CNN is getting larger in the rearview mirror of Fox News.
In July, Nielsen data showed CNN was the cable news leader in prime-time ratings among the 25 to 54 age group advertisers seek when buying news programming. The outlet has now topped Fox News in that demographic in five of the last 11 months.
Fox News still led the month in overall viewers, as it has every month since 2002, and like its competitors, is seeing a ratings lift this year thanks to high viewer interest in the presidential election campaign. Fox News averaged 2.83 million prime-time viewers in July, a gain of 74% compared with a year ago.
CNN averaged 1.72 million viewers, a 208% increase. MSNBC also saw triple-digit gains in July with an average of 1.3 million viewers.
But CNN is getting some momentum at a critical juncture in the cable news business. Fox News has recently been rocked by the departure of its chief executive Roger Ailes, who was forced to resign amid sexual harassment charges against him.
While Ailes left under a cloud of scandal, his success was undeniable. He was known as a strong-willed leader who expertly managed the big name personalities at Fox News and identified topics that grabbed viewers. Rupert Murdoch, executive chairman of Fox News parent 21st Century Fox, has temporarily replaced Ailes, but the future leadership of the channel remains unclear.
How Fox News handles the tempestuous transition will be closely watched in the TV news industry. But CNN president Jeff Zucker told the Times in an interview that his network was already on an upward trend before the recent negative headlines for the competition and there is no reason for him to alter course.
“Obviously we didn’t expect that to happen,” Zucker said of the Ailes exit. “That doesn’t change our focus at all. We’re completely focused on what we’re doing and only control what we do.”
Fox News Channel built its lead over the years by catering to conservative viewers who did not feel their positions received enough attention from media outlets. Zucker has tapped into that audience by giving conservative commentators a higher profile during CNN’s political coverage.
“We’ve added a high number of conservative contributors,” he said. “We have seven full time contributors who are supporters of (Republican presidential nominee) Donald Trump. It’s more comfortable for a broader audience to come here now and I think it’s one of the reasons we’re doing a lot better.”
The perception of more balanced coverage enabled CNN to be the only cable news network to get primary candidate debates from both the Democratic and Republican parties.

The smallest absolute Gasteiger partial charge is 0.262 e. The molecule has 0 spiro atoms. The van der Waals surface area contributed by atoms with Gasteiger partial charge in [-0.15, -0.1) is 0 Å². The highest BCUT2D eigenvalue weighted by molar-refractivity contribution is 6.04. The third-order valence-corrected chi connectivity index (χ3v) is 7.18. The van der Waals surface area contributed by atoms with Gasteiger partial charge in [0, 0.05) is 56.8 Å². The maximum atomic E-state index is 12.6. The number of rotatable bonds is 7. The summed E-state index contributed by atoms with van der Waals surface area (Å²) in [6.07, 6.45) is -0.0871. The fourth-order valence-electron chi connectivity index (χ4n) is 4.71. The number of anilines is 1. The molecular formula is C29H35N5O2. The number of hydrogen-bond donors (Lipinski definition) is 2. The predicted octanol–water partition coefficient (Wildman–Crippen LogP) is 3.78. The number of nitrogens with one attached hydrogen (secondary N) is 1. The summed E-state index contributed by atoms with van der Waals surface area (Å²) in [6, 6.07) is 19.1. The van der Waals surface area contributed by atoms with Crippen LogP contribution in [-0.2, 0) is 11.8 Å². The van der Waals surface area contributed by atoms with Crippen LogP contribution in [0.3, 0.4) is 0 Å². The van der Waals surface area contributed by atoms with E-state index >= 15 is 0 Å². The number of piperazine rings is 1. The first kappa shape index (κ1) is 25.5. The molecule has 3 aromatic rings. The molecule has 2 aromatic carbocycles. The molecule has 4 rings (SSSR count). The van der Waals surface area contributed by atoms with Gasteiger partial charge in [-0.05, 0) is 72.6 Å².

While Fox News drew the most viewers for the Republican National Convention, as it has in past presidential campaign cycles, CNN saw significant gains over its 2012 audience levels for the event. CNN was also the dominant ratings leader for Democratic National Convention Coverage, even topping the broadcast networks in the 10 p.m. ET slot used for featured speakers.
Along with the wider array of viewpoints, Zucker also believes CNN is doing a better job covering and presenting the news after adding to its ranks of correspondents and producers.
But CNN’s growth does not appear to be coming at the expense of Fox News, which has gained viewers as well during the course of the presidential campaign.
In a company memo obtained by The Times, Murdoch praised his troops, noting that “not only is Fox News Channel on track to have its highest rated year ever, but for the first time in our history, we led basic cable in both prime time and total day for three full months in a calendar year...your talent and drive to win is a testament to our continued success.”
Fox News executives maintain that CNN’s ratings boost is driven by political events such as the conventions and that their prime-time lineup of strong personalities Bill O’Reilly, Megyn Kelly and Sean Hannity will continue to lead the ratings when campaign events are less of a factor. Of course, keeping that prime-time team intact will be the challenge ahead for Fox News as the contracts of both O’Reilly and Kelly are up next year.
Zucker acknowledges that the current ratings levels for all of cable news will not be sustainable in 2017 after the excitement of the election is over. But he believes CNN will be better prepared to retain more of that audience than in past years, thanks to its heavy investment in original series and documentary films that can score decent sized ratings in the lulls between big breaking news stories.
“This is an extraordinary year,” Zucker said. “Next year we’re going to offer them original series that weren’t part of the equation when large audiences came to CNN in past years like after the election of Barack Obama in 2008. We have a whole new swath of programming that will fin.”
After the success with the documentary series “The Sixties,” “The Seventies” and “The Eighties,” CNN will cover “The Nineties” in 2017. The channel has also announced a new historical documentary series on comedy and music. It will also have “Believer,” a series from scholar and author Reza Aslan that explores religion and spirituality.